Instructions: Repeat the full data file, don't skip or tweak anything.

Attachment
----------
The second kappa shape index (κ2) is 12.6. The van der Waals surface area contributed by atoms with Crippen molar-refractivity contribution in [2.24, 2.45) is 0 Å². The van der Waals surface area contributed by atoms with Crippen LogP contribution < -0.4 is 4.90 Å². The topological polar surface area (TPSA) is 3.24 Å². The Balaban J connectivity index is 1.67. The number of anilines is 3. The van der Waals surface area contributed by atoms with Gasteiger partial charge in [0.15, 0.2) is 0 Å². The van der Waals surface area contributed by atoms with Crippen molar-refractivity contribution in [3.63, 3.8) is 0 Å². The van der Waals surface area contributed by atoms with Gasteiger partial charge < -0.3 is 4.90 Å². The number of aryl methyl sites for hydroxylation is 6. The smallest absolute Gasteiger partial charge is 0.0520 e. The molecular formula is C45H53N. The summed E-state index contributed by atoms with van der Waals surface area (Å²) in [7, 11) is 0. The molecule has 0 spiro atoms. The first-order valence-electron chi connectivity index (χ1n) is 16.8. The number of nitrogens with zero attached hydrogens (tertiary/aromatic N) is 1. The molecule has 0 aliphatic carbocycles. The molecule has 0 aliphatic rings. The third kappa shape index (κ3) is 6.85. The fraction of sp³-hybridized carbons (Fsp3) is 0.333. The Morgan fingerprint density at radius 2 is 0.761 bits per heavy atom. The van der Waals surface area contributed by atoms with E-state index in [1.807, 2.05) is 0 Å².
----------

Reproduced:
The second kappa shape index (κ2) is 12.6. The van der Waals surface area contributed by atoms with Crippen molar-refractivity contribution in [2.24, 2.45) is 0 Å². The van der Waals surface area contributed by atoms with Crippen LogP contribution < -0.4 is 4.90 Å². The topological polar surface area (TPSA) is 3.24 Å². The Balaban J connectivity index is 1.67. The number of anilines is 3. The van der Waals surface area contributed by atoms with Gasteiger partial charge in [0.15, 0.2) is 0 Å². The van der Waals surface area contributed by atoms with Crippen molar-refractivity contribution in [3.63, 3.8) is 0 Å². The van der Waals surface area contributed by atoms with Gasteiger partial charge < -0.3 is 4.90 Å². The number of aryl methyl sites for hydroxylation is 6. The smallest absolute Gasteiger partial charge is 0.0520 e. The molecular formula is C45H53N. The summed E-state index contributed by atoms with van der Waals surface area (Å²) in [7, 11) is 0. The molecule has 0 spiro atoms. The first-order valence-electron chi connectivity index (χ1n) is 16.8. The number of nitrogens with zero attached hydrogens (tertiary/aromatic N) is 1. The molecule has 0 aliphatic carbocycles. The molecule has 0 aliphatic rings. The third kappa shape index (κ3) is 6.85. The fraction of sp³-hybridized carbons (Fsp3) is 0.333. The Morgan fingerprint density at radius 2 is 0.761 bits per heavy atom. The van der Waals surface area contributed by atoms with E-state index in [1.807, 2.05) is 0 Å².